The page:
Yes, I, too, have found this year's election interesting, engaging, and at times even gripping. And I admit that I have been moved by the fervor, engagement, and involvement this campaign has inspired in so many folks. But at the risk of coming off like some curmudgeon ...
Let me make it clear that I have had enough of canvassers, volunteers, and pollsters, at either the phone or front door, whether human or robo, from either side of politics, whether I agree or not.
While I appreciate the role that the dispersing of information and point of view plays in democracy (or whatever the system it is we live under), the fact is I don't need a half-dozen phone calls and a door-knocker per day to help me make my decision or to be sure I get out and vote.
For the past several weeks now, my mantra has been: Enough! Got the message, thank you! Now give it a rest!
And lately, that has gone beyond mere mantra, and is now the actual "greeting" I offer these callers and visitors. Especially the ones who still come to bang on our door even though we have a sign in our yard supporting their candidate. Did you think it was camouflage from the enemy? By the time there was still two weeks left in the campaign, I wasn't even nice anymore -- even to canvassers whose politics I agreed with.
"See that sign? That's whom I'm voting for. That's why I put that sign in my yard. Because I am going to vote. For that guy. Got it??"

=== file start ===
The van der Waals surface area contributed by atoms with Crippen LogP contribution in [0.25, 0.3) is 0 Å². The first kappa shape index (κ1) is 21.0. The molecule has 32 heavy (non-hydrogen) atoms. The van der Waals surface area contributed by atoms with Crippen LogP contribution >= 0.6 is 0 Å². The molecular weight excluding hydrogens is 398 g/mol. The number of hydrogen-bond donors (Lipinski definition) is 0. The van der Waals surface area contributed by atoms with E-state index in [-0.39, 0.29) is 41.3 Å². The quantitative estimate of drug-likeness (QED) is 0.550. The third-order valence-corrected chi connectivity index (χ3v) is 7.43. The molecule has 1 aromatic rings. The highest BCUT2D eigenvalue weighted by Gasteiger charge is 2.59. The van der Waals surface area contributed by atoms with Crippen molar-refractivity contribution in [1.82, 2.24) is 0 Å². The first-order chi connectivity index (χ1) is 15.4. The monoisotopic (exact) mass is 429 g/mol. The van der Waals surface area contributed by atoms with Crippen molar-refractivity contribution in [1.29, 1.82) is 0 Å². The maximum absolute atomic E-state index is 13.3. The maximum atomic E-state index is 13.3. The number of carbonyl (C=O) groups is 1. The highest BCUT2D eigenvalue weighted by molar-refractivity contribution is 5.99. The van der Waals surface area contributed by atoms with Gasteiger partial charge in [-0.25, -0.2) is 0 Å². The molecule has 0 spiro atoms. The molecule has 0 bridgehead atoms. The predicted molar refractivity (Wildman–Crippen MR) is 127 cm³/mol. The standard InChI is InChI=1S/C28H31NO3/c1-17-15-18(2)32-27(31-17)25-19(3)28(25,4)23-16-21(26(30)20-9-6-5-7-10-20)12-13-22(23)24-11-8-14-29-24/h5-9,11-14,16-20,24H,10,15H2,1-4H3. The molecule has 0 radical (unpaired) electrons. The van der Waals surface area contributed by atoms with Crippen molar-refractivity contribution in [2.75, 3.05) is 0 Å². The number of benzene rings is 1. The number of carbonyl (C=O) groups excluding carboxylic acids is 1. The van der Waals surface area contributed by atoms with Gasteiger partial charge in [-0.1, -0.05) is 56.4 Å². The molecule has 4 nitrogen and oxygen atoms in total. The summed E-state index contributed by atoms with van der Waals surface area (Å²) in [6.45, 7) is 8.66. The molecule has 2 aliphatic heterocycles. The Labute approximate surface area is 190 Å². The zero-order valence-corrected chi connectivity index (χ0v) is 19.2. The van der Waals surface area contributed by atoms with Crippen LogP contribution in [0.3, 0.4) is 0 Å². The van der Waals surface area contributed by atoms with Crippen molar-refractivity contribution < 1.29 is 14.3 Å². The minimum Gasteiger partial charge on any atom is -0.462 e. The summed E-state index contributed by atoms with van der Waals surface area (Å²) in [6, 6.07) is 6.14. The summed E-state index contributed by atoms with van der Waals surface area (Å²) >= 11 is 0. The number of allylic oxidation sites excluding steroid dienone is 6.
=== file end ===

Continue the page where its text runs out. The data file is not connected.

Hey, as a writer and teacher, I've never been shy about wearing my politics on my sleeve. But this isn't about the voicing of one's political stance -- it's about personal space. My home is my space. If they choose to enter that space and disrupt whatever I might be doing in that space, then that is their choice -- and it's not one I respect. When it comes to canvassers, I feel I do not owe them my time, attention, distraction, information, or even courtesy.
I'd like to note that I speak from experience here: I did my three months as a full-time canvasser for CoPIRG. And my motivations were manyfold: I did it as an exploration, as a tithing, and as service. And even though I experienced the full-range of responses, from engaging, illuminating door-step conversation to threats to my health and safety, every night I came away feeling one thing: Dirty. Rude. Intrusive. Arrogant. When they tried to move me to phone solicitation (because I wasn't agressive enough at the door, they said), I quit -- and went back to my job waitering on rollerskates, where at least the people I talked to wanted to be there talking to me.
In this way, in my mind there is no difference between a Jehovah's Witness, a Greenpeace activist, a Bible salesman, and an Obama volunteer. This is not about content, this is about style. And the style is the message. If someone wants to solicit a conversation with me in some public space, that's their right. But that right comes with the responsibility to respect my private space.
And so, to celebrate at long last the end of this epic election season, I am going to paint and post a new sign for my front porch:
You are entering private, personal space.
No solicitors, salespeople, canvassers, pollsters, politicians, missionaries, do-gooders, or other trouble-makers.
Feel free to leave information. Then go away.
This isn't disengagement. This is respect. This is sanity.
Please respect it.